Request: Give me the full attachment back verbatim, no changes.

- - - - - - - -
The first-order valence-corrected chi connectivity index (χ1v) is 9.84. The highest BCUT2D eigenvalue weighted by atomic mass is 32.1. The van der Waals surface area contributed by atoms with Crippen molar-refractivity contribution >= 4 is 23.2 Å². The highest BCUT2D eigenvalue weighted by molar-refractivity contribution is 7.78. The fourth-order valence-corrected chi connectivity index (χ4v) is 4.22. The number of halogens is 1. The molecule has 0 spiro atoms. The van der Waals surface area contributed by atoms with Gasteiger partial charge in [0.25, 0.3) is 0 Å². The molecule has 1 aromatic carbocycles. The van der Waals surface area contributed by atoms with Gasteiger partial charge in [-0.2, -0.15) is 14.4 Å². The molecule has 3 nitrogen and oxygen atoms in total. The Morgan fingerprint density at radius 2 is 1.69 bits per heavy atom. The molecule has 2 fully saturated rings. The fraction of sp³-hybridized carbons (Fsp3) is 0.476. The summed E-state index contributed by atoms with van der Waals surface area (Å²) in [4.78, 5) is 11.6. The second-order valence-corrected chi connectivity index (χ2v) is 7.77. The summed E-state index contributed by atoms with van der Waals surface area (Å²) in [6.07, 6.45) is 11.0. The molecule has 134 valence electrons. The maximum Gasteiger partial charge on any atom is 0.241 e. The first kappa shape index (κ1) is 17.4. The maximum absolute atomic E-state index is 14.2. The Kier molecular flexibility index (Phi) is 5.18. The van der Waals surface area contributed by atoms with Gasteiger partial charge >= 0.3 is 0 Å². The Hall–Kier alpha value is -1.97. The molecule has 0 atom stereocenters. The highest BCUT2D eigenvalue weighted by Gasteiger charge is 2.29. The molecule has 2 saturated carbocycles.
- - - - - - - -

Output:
The first-order valence-corrected chi connectivity index (χ1v) is 9.84. The highest BCUT2D eigenvalue weighted by atomic mass is 32.1. The van der Waals surface area contributed by atoms with Crippen molar-refractivity contribution >= 4 is 23.2 Å². The highest BCUT2D eigenvalue weighted by molar-refractivity contribution is 7.78. The fourth-order valence-corrected chi connectivity index (χ4v) is 4.22. The number of halogens is 1. The molecule has 0 spiro atoms. The van der Waals surface area contributed by atoms with Gasteiger partial charge in [0.25, 0.3) is 0 Å². The molecule has 1 aromatic carbocycles. The van der Waals surface area contributed by atoms with Gasteiger partial charge in [-0.2, -0.15) is 14.4 Å². The molecule has 3 nitrogen and oxygen atoms in total. The Morgan fingerprint density at radius 2 is 1.69 bits per heavy atom. The molecule has 2 fully saturated rings. The fraction of sp³-hybridized carbons (Fsp3) is 0.476. The summed E-state index contributed by atoms with van der Waals surface area (Å²) in [4.78, 5) is 11.6. The second-order valence-corrected chi connectivity index (χ2v) is 7.77. The summed E-state index contributed by atoms with van der Waals surface area (Å²) in [6.07, 6.45) is 11.0. The molecule has 134 valence electrons. The maximum Gasteiger partial charge on any atom is 0.241 e. The first kappa shape index (κ1) is 17.4. The maximum absolute atomic E-state index is 14.2. The Kier molecular flexibility index (Phi) is 5.18. The van der Waals surface area contributed by atoms with Gasteiger partial charge >= 0.3 is 0 Å². The Hall–Kier alpha value is -1.97. The molecule has 0 atom stereocenters. The highest BCUT2D eigenvalue weighted by Gasteiger charge is 2.29. The molecule has 2 saturated carbocycles.